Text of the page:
“Hey, Ms. Emerson. It’s Katie J. A bunch of us are talking want to get together. What are your plans this weekend?” This text comes mid-week in a frenetic scramble of days since our house sold. We are having a get-rid-of-everything sale during the day, that Saturday, and even though I know I’ll be exhausted, the kids, however many a “bunch” represents, are available, so I’ll go.
Katie’s had not been an easy group—some years are like that. Individually I loved so many of them, but together they could be volatile, unpredictable, so that year was not one of my best. I used a lot of self-talk to recharge my attitude, to reassert the possibility of turning things around. They constantly challenged me to bring the best I had to the table…every damn day!
In that eighth grade class a decade ago, Katie and her best friend huddled together writing and talking, lots of talking. One student wore the same white hoodie almost every day, flipping up the hood as he sprawled on the carpet to find his muse. One spent most of the year during my class in the bathroom; it became a joke to his peers, but continued to plague me in the years after he graduated. These kids wrote amazing poetry and drew caricatures that mocked their passionate Language Arts teacher. One wrote a story about losing his lucky baseball cap at a ticker tape parade for the Yankees that stayed with me (lucky because it was returned, the kindness of strangers).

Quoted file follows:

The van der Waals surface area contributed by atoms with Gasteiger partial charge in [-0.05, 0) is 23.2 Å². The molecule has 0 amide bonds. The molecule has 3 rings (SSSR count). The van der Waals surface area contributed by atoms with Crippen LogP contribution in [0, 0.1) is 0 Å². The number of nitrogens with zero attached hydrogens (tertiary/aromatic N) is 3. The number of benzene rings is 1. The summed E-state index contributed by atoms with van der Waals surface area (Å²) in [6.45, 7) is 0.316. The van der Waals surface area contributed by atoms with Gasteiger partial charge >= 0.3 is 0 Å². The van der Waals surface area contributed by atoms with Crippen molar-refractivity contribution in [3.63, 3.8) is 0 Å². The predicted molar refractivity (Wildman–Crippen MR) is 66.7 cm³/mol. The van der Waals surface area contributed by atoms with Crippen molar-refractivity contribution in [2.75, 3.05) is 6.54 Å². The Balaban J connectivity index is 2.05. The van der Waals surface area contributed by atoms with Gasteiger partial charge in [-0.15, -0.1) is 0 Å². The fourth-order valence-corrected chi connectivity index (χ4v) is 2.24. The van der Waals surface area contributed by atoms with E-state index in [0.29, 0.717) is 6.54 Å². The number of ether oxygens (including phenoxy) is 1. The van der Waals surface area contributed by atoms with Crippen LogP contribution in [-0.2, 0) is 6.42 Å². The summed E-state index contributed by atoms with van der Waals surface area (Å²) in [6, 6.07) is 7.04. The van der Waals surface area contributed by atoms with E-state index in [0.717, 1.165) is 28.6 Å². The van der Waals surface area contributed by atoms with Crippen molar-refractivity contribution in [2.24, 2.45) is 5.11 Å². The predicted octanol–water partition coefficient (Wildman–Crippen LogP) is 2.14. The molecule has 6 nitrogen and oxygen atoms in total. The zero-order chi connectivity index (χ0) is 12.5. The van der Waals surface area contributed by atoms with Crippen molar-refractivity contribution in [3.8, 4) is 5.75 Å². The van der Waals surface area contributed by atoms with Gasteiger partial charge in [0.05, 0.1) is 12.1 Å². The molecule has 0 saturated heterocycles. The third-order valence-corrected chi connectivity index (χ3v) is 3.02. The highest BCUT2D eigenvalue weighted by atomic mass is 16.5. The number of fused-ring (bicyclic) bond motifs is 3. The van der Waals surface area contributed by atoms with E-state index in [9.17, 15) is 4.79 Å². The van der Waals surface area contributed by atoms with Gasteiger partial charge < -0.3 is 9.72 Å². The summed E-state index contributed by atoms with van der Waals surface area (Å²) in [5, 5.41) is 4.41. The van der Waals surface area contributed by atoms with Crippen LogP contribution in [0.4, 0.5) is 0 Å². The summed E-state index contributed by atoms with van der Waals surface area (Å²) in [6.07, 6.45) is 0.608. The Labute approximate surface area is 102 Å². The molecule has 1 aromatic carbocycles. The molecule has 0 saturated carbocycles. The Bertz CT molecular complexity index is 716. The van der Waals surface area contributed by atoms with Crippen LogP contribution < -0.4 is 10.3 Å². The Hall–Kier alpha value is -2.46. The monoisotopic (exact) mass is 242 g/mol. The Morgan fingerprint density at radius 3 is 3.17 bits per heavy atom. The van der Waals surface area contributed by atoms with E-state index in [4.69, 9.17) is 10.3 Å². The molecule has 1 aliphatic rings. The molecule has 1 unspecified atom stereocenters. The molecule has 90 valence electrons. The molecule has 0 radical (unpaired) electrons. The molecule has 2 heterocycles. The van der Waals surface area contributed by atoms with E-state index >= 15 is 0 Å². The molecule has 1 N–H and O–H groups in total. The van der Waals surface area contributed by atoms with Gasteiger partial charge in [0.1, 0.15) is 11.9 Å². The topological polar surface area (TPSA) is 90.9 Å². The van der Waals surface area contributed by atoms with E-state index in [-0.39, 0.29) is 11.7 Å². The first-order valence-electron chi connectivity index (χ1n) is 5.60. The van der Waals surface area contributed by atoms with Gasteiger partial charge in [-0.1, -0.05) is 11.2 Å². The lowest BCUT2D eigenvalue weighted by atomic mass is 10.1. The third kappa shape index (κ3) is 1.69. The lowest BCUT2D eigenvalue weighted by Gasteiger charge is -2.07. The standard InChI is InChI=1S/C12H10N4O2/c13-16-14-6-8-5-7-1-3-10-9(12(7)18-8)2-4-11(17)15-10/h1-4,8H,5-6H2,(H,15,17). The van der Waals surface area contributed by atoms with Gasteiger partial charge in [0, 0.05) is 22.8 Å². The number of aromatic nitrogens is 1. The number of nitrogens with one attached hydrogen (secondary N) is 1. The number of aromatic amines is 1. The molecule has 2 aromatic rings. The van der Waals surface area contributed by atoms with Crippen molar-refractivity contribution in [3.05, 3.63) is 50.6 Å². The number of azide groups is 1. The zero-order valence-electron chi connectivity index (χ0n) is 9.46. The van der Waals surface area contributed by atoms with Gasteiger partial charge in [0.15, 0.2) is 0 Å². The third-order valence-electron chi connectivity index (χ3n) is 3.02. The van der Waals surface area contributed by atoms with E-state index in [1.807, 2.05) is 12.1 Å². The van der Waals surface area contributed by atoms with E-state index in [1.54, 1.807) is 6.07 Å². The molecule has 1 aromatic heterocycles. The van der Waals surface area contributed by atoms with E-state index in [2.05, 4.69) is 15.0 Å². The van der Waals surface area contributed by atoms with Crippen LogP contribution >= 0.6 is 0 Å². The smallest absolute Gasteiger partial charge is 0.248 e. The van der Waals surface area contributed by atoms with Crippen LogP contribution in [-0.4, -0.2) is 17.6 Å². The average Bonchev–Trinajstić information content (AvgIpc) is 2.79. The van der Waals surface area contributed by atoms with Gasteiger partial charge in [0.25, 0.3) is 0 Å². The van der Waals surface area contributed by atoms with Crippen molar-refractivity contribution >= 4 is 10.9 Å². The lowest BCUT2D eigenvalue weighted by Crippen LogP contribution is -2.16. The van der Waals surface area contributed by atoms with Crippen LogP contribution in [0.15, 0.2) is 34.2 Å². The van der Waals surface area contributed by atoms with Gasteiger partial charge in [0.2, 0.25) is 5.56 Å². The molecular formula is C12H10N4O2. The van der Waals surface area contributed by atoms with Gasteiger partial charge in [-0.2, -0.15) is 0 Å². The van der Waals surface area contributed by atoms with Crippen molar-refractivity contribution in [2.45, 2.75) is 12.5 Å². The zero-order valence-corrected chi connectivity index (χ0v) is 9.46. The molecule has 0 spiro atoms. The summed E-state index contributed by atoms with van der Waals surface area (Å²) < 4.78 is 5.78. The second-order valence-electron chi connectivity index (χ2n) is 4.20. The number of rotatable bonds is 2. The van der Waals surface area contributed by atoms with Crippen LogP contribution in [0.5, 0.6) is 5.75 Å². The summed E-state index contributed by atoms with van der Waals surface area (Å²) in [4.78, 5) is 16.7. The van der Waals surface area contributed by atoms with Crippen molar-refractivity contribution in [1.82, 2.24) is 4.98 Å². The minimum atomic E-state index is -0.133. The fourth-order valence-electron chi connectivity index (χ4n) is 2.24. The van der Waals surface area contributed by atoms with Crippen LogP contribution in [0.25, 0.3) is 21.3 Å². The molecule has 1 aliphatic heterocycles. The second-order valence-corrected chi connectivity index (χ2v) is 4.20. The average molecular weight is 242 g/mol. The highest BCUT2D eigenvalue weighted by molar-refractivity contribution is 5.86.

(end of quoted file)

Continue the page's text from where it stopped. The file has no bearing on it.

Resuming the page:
Here they are on that night, minus one who had had to go home; she’d wrenched her neck and was holding it gingerly in that we do when pain accompanies each motion, but said she didn’t want to miss saying goodbye. She, too, would be heading west, California though, “‘cuz it’s just too gray in the Pacific Northwest.” Now these “kids” have jobs, work in the city, are finding their places, telling me stories about those friends who couldn’t make it. I am nursing a beer a student bought me, disinterested in all but the conversation, their laughter and easy banter forged by life shared in a small community. We are together again, and time has worked its magic. As the “bunch” swells and the local outdoor bar becomes impossible—the noise, the crowd, the heat—we move to the end of a dock to snap this photo before heading out and on our separate ways, another memory framed, our futures before us.
6 thoughts on “Fond Farewell”
So sweet- I’m so happy to hear that you still get together with former students!
How wonderful that they sought you out and were eager to catch up. We never know the impact we may have on students in the short or long term. You clearly meant a lot to them perhaps because they were so challenging.
I think about that a lot. When we reconnected, it was the first time I’d seen many of them since the night of their eighth grade graduation. The student who’d spent the year in the bathroom made me cry, taking full responsibility. When I said I had not forgiven myself for being unable to reach him, he said, “No one could’ve, but look at us now. “💕
What a remarkable connection you keep with so many of your students. I am amazed how you can recall so many details about your former students.
We write together…it’s amazing what that will do for establishing indelible memories. They are living stories for me, and fortunately, many of them are willing to share new chapters. Did I not have the best career?
This is a really special story. Thank you for sharing it with us. I love the relationships you have with your old class; it was funny to read about the things that you remember from this group. Every group seems to have to their own personality.